My husband and I sat stupefied in the bleached, freezing emergency bay at the Cardiac Intensive Care Unit. We gazed in horror and disbelief at the jumbled wires hooked up to our newborn son, steadily marching to the staccato drumbeat of the machines, breathing for him, beating his weak and damaged heart. These machines were keeping him alive. We were blindsided when the maternity ward doctors discovered his life-threatening heart defects two days after he was born.
When I had each of my babies, my maternal instincts had immediately kicked into overdrive as I anxiously sought to eliminate any potential threats to the well-being of my precious new baby. No germs! No loud noises! No pollutants! Don't touch the baby's face! Seeing my son like this was almost too much to bear.
In those agonizing days my mind was laser-focused. Not just on the well-being of my son, but also on my two little girls at home. We knew that new babies bring special challenges to their older siblings, as the big brothers and sisters try to adjust to a new normal and a new star of the show. We had already taken steps to prepare my son's older sisters for the arrival of a new baby and stave off potential behavioral repercussions. We had carefully planned the choreography of the little one's entry into our home and family.
But we were not prepared for this.
Unprepared for Trauma
Because we were helpless to do anything but sit and wait for the experts to do their work, I focused on what I could control. My mind kept returning to my girls. I knew they were anxious for us to return home. I knew they were confused; we had told them hours earlier that we would be home by now. I knew they were expecting us to come home with the baby boy they had cradled in the hospital with ambivalence. Now what would we tell them?
I had a PhD, a body of research focused on childhood trauma and recovery, and a decade of clinical experience helping kids deal and heal, yet I was now at a total loss. It was as if I spent half of my life preparing for and helping others navigate terrain such as this, but when it was my turn, I froze. It is true that there are simply things in life you can never prepare for, no matter how hard you work.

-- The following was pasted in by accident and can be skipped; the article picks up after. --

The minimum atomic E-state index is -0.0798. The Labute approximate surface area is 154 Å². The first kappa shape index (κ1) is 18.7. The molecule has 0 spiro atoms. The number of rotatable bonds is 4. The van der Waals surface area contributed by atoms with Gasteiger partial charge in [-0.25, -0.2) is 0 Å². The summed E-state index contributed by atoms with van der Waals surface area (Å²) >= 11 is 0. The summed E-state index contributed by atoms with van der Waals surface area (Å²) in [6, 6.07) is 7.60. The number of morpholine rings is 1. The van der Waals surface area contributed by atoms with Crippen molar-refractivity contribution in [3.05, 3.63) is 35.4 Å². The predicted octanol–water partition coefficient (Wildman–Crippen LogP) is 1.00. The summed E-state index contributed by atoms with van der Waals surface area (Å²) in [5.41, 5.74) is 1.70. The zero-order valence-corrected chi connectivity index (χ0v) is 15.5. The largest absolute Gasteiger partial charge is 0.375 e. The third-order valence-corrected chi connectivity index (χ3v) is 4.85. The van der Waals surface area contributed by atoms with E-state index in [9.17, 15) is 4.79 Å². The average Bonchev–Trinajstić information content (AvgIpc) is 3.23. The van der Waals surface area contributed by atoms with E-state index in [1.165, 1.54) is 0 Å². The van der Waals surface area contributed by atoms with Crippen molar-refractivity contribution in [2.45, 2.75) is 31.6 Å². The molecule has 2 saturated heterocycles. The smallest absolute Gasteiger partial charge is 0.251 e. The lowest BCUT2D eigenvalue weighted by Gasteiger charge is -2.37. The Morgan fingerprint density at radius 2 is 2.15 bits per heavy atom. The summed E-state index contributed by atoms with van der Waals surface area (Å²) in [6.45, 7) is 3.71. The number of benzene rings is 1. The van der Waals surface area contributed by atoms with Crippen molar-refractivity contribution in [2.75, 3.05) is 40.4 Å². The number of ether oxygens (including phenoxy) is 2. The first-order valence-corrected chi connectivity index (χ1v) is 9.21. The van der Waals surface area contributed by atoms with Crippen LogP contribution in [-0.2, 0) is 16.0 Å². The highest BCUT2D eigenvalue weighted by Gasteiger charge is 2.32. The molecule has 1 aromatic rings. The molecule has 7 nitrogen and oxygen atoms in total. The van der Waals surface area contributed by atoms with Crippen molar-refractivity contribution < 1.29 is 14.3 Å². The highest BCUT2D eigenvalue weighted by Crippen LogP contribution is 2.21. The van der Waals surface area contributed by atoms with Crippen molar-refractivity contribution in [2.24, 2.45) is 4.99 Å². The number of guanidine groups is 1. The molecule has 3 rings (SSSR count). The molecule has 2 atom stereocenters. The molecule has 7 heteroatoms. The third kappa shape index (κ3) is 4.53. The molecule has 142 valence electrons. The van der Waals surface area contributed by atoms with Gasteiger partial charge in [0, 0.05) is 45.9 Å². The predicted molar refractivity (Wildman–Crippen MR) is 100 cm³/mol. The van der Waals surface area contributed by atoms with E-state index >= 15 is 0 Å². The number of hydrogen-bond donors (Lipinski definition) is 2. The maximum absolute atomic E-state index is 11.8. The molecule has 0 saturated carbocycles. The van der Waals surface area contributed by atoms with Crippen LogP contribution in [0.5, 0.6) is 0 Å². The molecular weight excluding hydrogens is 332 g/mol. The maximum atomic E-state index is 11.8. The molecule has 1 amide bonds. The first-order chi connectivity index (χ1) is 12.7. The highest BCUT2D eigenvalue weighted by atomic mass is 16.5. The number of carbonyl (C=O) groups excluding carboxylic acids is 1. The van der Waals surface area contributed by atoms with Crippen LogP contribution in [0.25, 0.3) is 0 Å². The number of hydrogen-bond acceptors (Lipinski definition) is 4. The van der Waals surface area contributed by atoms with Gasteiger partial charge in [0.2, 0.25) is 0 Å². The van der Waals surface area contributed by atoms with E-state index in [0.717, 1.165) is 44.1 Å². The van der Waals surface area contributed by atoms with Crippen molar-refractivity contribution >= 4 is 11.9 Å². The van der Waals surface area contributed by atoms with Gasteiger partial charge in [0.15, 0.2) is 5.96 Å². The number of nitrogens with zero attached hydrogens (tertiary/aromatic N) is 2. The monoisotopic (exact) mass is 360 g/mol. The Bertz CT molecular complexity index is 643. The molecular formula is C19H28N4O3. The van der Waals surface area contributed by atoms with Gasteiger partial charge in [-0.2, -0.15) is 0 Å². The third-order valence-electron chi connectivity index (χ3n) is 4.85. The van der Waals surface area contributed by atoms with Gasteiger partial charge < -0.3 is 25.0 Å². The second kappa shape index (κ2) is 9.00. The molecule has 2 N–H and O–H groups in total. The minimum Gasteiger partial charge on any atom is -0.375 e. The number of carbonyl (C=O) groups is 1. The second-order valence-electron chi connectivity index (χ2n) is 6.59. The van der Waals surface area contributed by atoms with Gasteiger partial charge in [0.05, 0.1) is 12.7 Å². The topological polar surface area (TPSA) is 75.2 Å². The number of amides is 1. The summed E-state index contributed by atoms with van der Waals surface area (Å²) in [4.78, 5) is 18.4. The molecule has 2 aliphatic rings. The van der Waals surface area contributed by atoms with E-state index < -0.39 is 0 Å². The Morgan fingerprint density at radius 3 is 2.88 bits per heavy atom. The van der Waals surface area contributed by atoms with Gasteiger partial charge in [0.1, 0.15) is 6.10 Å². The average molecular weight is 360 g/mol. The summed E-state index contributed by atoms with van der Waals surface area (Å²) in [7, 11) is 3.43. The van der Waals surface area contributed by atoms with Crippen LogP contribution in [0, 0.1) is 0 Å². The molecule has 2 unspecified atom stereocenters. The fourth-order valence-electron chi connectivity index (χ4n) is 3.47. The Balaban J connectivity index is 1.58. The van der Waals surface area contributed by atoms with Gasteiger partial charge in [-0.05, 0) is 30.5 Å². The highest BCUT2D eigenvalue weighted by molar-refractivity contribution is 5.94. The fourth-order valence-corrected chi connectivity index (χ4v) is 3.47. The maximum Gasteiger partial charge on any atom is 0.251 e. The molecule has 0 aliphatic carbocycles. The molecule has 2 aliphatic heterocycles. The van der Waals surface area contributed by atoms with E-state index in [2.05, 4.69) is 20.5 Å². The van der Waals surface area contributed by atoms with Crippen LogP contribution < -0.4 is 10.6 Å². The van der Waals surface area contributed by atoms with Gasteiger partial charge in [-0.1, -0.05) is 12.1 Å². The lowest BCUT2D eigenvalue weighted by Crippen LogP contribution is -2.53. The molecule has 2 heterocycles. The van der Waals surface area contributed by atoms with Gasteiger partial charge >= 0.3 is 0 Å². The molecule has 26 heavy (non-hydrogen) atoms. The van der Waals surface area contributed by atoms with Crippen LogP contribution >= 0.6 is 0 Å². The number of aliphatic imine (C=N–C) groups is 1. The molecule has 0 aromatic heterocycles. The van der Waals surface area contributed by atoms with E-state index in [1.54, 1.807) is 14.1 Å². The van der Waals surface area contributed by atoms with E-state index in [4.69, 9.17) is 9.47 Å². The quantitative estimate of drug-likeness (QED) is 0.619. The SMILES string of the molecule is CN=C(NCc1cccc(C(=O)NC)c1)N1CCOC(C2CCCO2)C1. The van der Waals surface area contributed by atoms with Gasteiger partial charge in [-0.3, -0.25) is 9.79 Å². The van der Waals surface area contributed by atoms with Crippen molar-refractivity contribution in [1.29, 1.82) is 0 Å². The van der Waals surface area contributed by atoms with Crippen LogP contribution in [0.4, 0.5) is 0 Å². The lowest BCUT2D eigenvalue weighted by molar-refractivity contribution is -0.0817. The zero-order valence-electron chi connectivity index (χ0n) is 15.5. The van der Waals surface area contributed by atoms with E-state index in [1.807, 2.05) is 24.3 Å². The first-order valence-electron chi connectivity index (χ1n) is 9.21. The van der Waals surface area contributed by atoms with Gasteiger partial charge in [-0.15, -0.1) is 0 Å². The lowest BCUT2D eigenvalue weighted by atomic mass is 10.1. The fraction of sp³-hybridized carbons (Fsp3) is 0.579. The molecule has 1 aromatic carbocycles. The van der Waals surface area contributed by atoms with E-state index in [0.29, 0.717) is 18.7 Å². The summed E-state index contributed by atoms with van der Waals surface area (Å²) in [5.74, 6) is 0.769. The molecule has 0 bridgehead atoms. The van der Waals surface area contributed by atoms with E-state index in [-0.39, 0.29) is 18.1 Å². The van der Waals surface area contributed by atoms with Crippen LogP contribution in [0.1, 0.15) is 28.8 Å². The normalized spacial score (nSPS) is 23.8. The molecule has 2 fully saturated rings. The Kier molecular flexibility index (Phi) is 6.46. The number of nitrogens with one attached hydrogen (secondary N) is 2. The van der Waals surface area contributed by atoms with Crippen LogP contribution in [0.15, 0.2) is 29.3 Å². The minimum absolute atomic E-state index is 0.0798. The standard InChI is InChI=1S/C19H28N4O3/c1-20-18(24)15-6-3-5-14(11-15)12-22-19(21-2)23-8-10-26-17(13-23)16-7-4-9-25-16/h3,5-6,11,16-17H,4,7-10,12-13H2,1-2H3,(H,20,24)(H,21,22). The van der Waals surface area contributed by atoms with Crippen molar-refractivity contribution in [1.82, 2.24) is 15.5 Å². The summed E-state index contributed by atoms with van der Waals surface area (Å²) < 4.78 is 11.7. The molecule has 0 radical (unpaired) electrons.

When life sends us events for which we could have never prepared, we seek help. Some of us seek advice from a friend or trusted professional, some of us turn to an "expert" to guide us, some of us spend hours down the Internet rabbit hole hoping for a morsel of information to quell our anxieties or give us hope. What would have been helpful for me at the time was a guidebook: utterly clear, straightforward instructions to help me put one foot in front of the other. I was desperate for something which required no synthesis, no analytical thinking, no equivocation; I hardly had the mental and emotional capacity in that time of crisis to feed myself, much less to think critically about blog posts and WebMD articles and tips from dubious Internet sources.
Thank goodness our son survived and is healthy. And now that I'm two years from that experience, I've gained some perspective. I've had the clarity and the mental space to indeed spend many hours looking at the research, contemplating real-life accounts from those with hard-won insight, exploring my own kids' unique developmental needs. I still don't have all the answers, but I have become increasingly aware that no one does. Not experts, not the Internet, not trusted professionals. Each brush with trauma, each loss carries its own unique exquisite pain and commands its own individual reaction.
Nevertheless, I know now from my research and experience that there is consensus among experts and parents about a few basic tried and true tenets for helping kids cope with grief, loss and change. I've boiled them down for my own personal use with my children, for the next crisis, big or small, that will inevitably occur. It occurred to me that this is helpful for me, it might be helpful for you, too.
A Practical Guide
I call it my Guide on How to Help Kids Cope With a Broken Heart. I wish I had had this guide when our family was coping with our son's broken heart, and I believe the tenets extend to help us help kids in all kinds of different circumstances cope with their own broken hearts. Over the next twelve posts, I will be exploring each of these tenets and the concrete ways they can be used to help children in times of pain. I hope you will find it helpful, I would love to hear if you do or if you don't, and I wish you and your family peace.
Guide on How to Help Kids Cope With a Broken HeartJoin me in my exploration of each of these tenets via this blog where I explore concrete ways you can help kids cope.
- Kids seek validation.
- Kids feel guilty.
- Kids struggle to understand.
- Kids tell their stories.
- Kids feel real pain.
- Kids crave ritual.
- Kids experience fear.
- Kids collect mementos.
- Kids are still kids.
Dr. Emily McClatchey is a child psychologist and mother of three young children. She is the founder and creator of Kidolences,® specially-formulated care boxes to help kids manage loss and change. Send your love to a child at www.kidolences.com.